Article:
Social code

I see you on the street. I know you know me. I say hello. Say hello, come on! Why do you hide your head? Pretend you didn’t see?

Isn’t that a familiar situation? Isn’t it familiar to occasionally do that to someone you’re not quite sure they remember you or how they think of you, or if you just couldn’t catch their sight at once. What makes these situations awkward, awful, or terrifying to many, is often case a lack of external reference. If there is no commonly agreed code of how to proceed, the whole responsibility of the outcome of this situation is solely on you. Responsibility terrifies many.

Awkward bumping into people is just one example of situations that many people utterly fail at. have you thought of how much effort do you put into friendships? How do you treat the people you care about? How do you act in a conversation?

Look them in the eye.

Does it need an explanation? If eyes are too creepy to look at (wtf?), look at their nose, mouth, cheeks, face in general. Don’t look on the ground. Looking at the ground makes you seem insecure and not sure you want to talk to that person. It’s okay to occasionally look at mid air, it occurs anyway if you search from your memory. Look at them at least occasionally. It shows respect.

Match their emotions.

This applies mainly to conversations with friends. If your friend is exhilarated and you are emotionless like a brick, it will distance you from each other and inhibit them from showing more true feelings. Think, if you have shit to worry about, are you able to put that aside and cheer along with your friend? If you have shit to worry about, can you postpone sharing your worries just a bit? Are you actually feeling glad that your friend has that reason to feel so well – and if you’re not, why do you spend time with them? And from the other side – if your friend’s worry is more serious than your own joy is great, are you trying to support them, listen and understand, or are you trying to force a mood change to match yours?

Say hi. Kind of always.

When you see someone you know, the best to avoid an awkward “I’m not sure if they saw me or not, it would be awkward now, it feels like it’s too late…” is to have a rule up your sleeve. Every time you recognize someone you know – acquaintance or friend, say hi. If they are alone in a tram and didn’t see you, go hit up a conversation. Don’t you feel nice if people recognize you? If not, of course, this is not for you. If you do, it’s generally an appreciated way to escape that awkward feeling of not knowing what to do.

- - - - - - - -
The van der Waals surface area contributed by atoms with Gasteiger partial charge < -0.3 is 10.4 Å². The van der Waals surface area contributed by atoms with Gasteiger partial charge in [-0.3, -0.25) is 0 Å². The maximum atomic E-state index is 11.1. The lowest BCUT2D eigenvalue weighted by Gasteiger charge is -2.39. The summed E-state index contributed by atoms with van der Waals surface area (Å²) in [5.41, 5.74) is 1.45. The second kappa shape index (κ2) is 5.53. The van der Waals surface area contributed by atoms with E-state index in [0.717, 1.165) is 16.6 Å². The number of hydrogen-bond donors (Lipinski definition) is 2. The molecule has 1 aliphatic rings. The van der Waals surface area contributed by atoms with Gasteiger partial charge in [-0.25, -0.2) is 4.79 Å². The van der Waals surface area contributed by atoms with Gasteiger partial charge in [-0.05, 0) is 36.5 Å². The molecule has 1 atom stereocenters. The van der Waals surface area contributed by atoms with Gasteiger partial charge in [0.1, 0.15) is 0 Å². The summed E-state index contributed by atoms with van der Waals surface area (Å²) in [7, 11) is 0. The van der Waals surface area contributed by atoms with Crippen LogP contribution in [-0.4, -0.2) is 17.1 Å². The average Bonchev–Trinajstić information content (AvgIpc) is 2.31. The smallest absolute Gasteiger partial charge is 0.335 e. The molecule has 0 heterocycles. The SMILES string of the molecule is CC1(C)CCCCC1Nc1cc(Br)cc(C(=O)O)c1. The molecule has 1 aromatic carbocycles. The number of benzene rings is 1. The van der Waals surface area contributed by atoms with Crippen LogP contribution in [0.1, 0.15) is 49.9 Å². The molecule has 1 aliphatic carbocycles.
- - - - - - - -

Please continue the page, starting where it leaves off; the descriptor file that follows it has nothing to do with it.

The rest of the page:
However, if there’s a reason to believe they might want to avoid you – signs that show would be that when they talk to you, their answers are short, tone and face emotionless or rather hostile, they avoid all physical contact, or you’re sure they saw you on that tram and then quickly turned their head the other way, it’s best not to approach. If you can’t tell, but something feels off, do the brave thing and ask if they feel uncomfortable around you.

If you walk past someone on a street and they surely haven’t recognized you, always say hi. It shows people they are remembered and it makes them feel good.

Support your friends.

Because supporting all people is too much to ask. A friend would stop a random car to get a friend to a hospital and make sure they’re in good hands if that is necessary. A fear of strangers nor of responsibility shouldn’t shade your claim to be a good friend.

What do you do to empower your friends? Make them know they can do what they want to do. It’s good to be brought down to earth sometimes, but if you do it all the time, you kill their motivation and belief in themselves to get started with anything. Here’s a topic of contemplation: is your definition of love unconditional, meaning you deeply care about the well-being of the ones you claim to love, and wish them to do well, or is it possessional, meaning how they make you feel and what you get from this matters more?

Support your friends in being themselves or what they desire to become. If your friend likes to be goofy occasionally, or they have a different laugh, or they like to sing in public or they like to talk about something that fascinates them. Let them be and do that! Go along with crazy stuff they come up with. Stop inhibiting them and letting them inhibit you. Give less fucks of other’s opinion.

Seek to understand.

This is the holy grail of communication. You ain’t needin’ to agree to understand. And agreeing is boring. After all it’s the end of the discussion. Seeking to understand leads you to learn new things about not only the person in front of you, but also about the world around you, different perspectives there can be had, and you get to know yourself better. It leads you to gain friends, and become a better person.

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